---|---|---|

Ho: Random effect model Ha: Fixed effect model | Chi (3) = 8.11 | 0.0439 |

The fixed effect model is found to be appropriate to estimate the parameters in the main model. After constructing fixed effect model, the Wald test for groupwise heteroskedasticity is implemented in order to detect heteroskedasticity of the residual of fixed effect model [22]. The test has a chi-square distribution with a degree of freedom of n. The chi-square test statistics (25) is found to be 1833.61 with a prob. value of 0.000, which indicates the existence of groupwise heteroskedasticity in the residuals of the fixed effect model. It is also necessary to check the serial correlation in the panel data model, since serial correlation may offer biased standard errors, hence indicating less efficient parameter estimations. Thus, the serial correlation test developed by Wooldridge (2002) is utilized under the null hypothesis of no serial correlation [23]. The Wooldridge test for autocorrelation in panel data has a test statistic of F (1, 24) that equals to 35.434 with a prob. value of 0.000, which is found to be statistically significant at 1% significance level, thereby denoting existence of autocorrelation in the panel model.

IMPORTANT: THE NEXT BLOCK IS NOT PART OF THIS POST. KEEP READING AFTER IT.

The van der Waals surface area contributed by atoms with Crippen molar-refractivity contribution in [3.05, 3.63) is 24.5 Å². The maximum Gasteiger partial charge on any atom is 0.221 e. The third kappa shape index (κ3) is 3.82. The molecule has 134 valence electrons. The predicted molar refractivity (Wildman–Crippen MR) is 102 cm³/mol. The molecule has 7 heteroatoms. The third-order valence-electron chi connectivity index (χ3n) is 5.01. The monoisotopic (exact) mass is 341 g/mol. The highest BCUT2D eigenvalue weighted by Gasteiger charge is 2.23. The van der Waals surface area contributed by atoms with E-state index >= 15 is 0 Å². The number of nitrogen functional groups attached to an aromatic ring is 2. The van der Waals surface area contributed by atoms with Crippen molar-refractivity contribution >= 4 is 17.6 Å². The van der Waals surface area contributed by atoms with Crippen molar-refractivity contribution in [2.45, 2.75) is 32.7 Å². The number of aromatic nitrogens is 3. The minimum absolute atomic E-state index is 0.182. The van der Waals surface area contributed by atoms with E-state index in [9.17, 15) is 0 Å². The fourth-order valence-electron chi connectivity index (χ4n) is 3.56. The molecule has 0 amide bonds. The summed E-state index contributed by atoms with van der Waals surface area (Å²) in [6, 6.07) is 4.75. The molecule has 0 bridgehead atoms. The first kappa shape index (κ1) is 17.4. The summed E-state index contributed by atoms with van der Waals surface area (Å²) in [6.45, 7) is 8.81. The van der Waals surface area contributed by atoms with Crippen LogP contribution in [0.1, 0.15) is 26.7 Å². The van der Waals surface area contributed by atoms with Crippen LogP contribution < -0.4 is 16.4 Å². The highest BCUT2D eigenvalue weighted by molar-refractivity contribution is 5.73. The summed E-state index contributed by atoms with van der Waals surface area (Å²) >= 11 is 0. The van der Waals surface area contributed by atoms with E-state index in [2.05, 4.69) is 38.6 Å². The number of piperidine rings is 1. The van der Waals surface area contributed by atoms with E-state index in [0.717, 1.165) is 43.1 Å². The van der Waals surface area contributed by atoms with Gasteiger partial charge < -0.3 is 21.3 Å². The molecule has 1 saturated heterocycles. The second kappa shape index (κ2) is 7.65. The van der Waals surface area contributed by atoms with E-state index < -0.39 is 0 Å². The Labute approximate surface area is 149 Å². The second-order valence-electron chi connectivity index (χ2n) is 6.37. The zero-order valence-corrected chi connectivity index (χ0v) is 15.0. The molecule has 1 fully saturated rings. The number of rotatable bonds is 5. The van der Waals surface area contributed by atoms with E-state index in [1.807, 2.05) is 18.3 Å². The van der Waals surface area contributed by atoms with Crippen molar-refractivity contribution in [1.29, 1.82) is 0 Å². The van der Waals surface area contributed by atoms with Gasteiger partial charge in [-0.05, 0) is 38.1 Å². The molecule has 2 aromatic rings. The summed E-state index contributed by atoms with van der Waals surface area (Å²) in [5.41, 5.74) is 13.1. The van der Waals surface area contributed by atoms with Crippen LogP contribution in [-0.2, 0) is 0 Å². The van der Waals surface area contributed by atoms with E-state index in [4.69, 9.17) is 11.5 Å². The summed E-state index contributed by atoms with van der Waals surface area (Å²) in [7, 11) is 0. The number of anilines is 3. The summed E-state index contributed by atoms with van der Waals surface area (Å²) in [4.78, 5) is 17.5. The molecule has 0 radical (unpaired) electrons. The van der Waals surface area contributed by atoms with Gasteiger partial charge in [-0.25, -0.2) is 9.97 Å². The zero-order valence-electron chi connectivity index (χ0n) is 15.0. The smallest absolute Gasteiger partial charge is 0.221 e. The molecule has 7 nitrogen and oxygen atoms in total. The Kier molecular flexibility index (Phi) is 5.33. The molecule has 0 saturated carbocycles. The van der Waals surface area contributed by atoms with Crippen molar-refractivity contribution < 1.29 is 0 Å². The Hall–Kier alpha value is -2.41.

Due to the existence of heteroskedasticity and autocorrelation problems in the fixed effect panel model, the acquired fixed effect model results may offer biased results. Therefore, the feasible generalized least square (GLS), which allows the estimations of panel data model under heteroskedasticity across panels and autocorrelation presence, is employed so as to conclude the results of the model [21, 24].^{5} The feasible GSL estimators are obtained as in Eq. (7).

where Ω = ∑_{n × n} ⦻ I, which is the error variance matrix and obtained as in Eq. (8).

The estimated test results from the Feasible GLS for both two models are suggested in Table 5 .